Dignity Act reduces bullying to a ludicrous matter

Makenzie Drukker, Staff Writer

This month, students sat through presentations in their social studies classes about the Dignity for All Students Act.  This New York State legislation aims to put an end to bullying in schools by punishing students for “real or perceived” actions and threats based on race, religion, ethnicity, or sexual orientation.

“I think that the Dignity Act puts into writing what many of us already believe: that all students should be comfortable in their school at all times and that no students should be discriminated against for any reason,” said Principal Mr. Ira Perinck.

While some admire this legislation’s passage and herald it as the government finally taking definitive actions against bullying, it will ultimately be ineffective, and simply goes too far to work.

The law, which took effect on July 1, amends state education law and changes the rules for classroom instruction regarding tolerance and sensitivity.  It also requires school districts to change their codes of conduct to reflect the Dignity Act, so each student received a blue packet containing the updated code during the presentations in their classes.

Under the Dignity Act, a student can just as easily be punished for actual bullying as for misinterpreting a friend’s joke, overhearing a private conversation out of context, or merely looking at someone the wrong way.

Bullying has reached epidemic levels in American schools, and something needs to be done, but the Dignity Act is not the answer.  The fact of the matter is that the legislation goes so far while leaving such a large gray area that makes it likely to be challenged in court in the near future.  Prosecution for real bullying is entirely legitimate, and even necessary, but the provision for “perceived bulling” gives too much room for the law to be abused.  Bullying is a serious matter, but the extent to which the Dignity Act goes makes it almost laughable.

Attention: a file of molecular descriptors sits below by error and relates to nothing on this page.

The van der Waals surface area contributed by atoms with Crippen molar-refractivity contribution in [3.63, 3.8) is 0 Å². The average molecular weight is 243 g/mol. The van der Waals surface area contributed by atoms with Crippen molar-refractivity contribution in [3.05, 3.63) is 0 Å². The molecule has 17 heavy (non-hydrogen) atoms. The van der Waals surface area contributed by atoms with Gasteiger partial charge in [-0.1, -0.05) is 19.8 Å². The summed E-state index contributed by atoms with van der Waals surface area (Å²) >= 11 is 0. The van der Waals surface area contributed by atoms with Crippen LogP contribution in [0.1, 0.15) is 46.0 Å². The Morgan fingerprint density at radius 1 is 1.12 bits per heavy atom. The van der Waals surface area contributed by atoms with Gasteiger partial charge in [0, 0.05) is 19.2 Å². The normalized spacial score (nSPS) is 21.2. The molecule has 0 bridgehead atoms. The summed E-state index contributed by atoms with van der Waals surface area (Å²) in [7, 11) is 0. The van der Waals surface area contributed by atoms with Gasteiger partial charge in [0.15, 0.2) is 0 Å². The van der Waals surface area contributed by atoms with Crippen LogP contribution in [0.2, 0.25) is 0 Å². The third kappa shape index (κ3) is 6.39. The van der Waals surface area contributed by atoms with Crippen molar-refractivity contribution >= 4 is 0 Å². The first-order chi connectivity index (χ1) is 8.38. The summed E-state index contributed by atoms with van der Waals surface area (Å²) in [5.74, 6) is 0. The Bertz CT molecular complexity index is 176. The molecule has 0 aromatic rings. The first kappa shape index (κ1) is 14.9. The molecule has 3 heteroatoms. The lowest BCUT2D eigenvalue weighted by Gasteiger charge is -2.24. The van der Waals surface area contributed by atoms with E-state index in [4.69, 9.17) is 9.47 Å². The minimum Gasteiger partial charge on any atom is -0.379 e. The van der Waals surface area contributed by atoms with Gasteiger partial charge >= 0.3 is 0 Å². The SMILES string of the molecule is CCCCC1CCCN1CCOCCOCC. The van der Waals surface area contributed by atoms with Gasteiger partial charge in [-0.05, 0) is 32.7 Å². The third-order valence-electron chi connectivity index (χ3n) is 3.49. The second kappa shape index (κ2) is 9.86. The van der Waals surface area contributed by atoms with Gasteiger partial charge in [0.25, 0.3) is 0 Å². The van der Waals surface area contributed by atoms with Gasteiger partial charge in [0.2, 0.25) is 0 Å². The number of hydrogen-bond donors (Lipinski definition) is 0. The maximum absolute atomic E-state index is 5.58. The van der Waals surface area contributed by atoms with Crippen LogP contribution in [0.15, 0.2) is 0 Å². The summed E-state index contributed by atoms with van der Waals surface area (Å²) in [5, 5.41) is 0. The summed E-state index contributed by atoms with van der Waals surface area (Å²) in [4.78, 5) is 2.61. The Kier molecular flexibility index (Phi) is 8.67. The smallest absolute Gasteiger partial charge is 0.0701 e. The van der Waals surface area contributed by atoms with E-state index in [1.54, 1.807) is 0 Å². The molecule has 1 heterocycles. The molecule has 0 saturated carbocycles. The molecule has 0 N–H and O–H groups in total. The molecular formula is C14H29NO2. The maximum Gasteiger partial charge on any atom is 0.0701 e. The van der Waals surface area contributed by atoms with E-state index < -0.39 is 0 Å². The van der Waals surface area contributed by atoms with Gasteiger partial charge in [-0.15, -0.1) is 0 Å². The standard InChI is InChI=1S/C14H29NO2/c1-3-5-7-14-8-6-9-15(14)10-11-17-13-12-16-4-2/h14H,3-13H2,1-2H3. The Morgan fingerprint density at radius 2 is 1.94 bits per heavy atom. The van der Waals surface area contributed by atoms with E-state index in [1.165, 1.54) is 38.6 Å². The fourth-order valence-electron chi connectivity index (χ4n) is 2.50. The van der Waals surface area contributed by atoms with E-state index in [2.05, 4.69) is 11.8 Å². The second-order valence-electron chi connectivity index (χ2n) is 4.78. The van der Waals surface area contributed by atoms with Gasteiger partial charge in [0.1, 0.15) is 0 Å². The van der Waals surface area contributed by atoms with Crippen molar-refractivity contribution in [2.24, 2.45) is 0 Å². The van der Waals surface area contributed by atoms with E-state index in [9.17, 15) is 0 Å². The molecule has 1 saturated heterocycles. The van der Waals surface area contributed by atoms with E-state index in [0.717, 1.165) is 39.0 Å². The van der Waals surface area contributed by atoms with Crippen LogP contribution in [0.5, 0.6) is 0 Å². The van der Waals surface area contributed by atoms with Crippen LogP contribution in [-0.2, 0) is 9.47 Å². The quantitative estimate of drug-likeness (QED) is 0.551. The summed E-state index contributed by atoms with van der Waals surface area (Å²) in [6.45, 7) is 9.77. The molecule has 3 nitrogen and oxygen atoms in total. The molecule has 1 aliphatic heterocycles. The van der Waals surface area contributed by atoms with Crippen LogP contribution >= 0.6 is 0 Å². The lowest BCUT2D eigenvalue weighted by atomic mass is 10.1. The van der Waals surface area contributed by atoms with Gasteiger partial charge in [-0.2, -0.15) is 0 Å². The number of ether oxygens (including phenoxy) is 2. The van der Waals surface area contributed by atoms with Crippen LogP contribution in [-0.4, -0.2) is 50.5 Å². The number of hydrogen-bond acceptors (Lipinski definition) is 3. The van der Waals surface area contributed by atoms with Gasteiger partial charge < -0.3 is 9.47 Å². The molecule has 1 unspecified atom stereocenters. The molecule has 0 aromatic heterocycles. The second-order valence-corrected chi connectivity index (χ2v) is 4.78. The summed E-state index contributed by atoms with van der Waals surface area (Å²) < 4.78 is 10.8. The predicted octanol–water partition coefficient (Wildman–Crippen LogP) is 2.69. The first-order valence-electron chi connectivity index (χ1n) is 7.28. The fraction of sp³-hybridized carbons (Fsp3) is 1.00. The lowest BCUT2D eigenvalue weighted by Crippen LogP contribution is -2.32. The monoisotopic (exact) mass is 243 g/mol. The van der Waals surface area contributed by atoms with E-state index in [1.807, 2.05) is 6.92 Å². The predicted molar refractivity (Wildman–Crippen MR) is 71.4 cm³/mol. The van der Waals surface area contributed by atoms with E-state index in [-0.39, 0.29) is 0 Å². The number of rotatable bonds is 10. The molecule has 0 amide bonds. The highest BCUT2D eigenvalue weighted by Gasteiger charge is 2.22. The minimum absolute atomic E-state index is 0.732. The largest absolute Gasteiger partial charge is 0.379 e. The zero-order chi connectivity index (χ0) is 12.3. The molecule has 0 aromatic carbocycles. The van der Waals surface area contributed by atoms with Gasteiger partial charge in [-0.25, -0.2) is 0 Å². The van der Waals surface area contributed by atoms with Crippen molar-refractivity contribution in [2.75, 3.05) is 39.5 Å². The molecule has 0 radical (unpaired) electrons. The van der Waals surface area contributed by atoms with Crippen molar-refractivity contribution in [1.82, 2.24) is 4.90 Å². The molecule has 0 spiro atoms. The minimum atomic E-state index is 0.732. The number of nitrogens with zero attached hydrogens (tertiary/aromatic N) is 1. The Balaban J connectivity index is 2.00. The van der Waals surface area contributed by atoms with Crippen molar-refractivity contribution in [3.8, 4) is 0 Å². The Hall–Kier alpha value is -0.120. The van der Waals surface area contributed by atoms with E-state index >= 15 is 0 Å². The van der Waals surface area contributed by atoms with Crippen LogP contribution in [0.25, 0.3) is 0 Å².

The spirit of the law is entirely in the right place.  It can be incredibly difficult for bullies to be prosecuted because, before the Dignity Act, most of the laws regarding bullying were harassment laws, which are notoriously difficult to prove in court.  Under the Dignity Act, schools are now responsible for collecting evidence of bullying, discrimination and harassment.  This is beneficial, because school officials are undoubtedly closer to students than police officers and prosecutors, and therefore legitimate bullying will be easier to bring to trial.  Still, school officials can just as easily prosecute students for pettier disputes, especially among younger students.

It is true that people should be more careful of what they say and do, but the Dignity Act goes too far.  Students should watch their step because teasing among friends can wrongfully be punished just as harshly as the worst bullying.